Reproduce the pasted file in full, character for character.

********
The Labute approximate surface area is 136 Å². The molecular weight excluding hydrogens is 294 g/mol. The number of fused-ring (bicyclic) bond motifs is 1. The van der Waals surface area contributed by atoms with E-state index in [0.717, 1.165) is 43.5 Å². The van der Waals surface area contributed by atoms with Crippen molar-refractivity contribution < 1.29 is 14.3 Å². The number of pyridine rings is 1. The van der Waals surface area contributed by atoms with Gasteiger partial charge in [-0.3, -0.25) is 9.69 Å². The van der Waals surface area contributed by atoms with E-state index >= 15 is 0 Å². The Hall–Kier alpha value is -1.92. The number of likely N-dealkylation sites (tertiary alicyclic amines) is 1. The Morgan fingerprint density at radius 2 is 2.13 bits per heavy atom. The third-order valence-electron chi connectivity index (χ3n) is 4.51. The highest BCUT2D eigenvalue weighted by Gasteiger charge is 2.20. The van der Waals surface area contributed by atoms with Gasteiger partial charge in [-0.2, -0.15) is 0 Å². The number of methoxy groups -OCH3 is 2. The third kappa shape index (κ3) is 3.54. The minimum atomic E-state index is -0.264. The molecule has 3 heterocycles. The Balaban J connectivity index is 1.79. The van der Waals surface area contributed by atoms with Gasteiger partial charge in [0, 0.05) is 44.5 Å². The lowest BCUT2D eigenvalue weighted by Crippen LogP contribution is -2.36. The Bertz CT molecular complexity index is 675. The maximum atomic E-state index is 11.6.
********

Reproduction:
The Labute approximate surface area is 136 Å². The molecular weight excluding hydrogens is 294 g/mol. The number of fused-ring (bicyclic) bond motifs is 1. The van der Waals surface area contributed by atoms with E-state index in [0.717, 1.165) is 43.5 Å². The van der Waals surface area contributed by atoms with Crippen molar-refractivity contribution < 1.29 is 14.3 Å². The number of pyridine rings is 1. The van der Waals surface area contributed by atoms with Gasteiger partial charge in [-0.3, -0.25) is 9.69 Å². The van der Waals surface area contributed by atoms with E-state index >= 15 is 0 Å². The Hall–Kier alpha value is -1.92. The number of likely N-dealkylation sites (tertiary alicyclic amines) is 1. The Morgan fingerprint density at radius 2 is 2.13 bits per heavy atom. The third-order valence-electron chi connectivity index (χ3n) is 4.51. The highest BCUT2D eigenvalue weighted by Gasteiger charge is 2.20. The van der Waals surface area contributed by atoms with Gasteiger partial charge in [-0.2, -0.15) is 0 Å². The number of methoxy groups -OCH3 is 2. The third kappa shape index (κ3) is 3.54. The minimum atomic E-state index is -0.264. The molecule has 3 heterocycles. The Balaban J connectivity index is 1.79. The van der Waals surface area contributed by atoms with Gasteiger partial charge in [0, 0.05) is 44.5 Å². The lowest BCUT2D eigenvalue weighted by Crippen LogP contribution is -2.36. The Bertz CT molecular complexity index is 675. The maximum atomic E-state index is 11.6.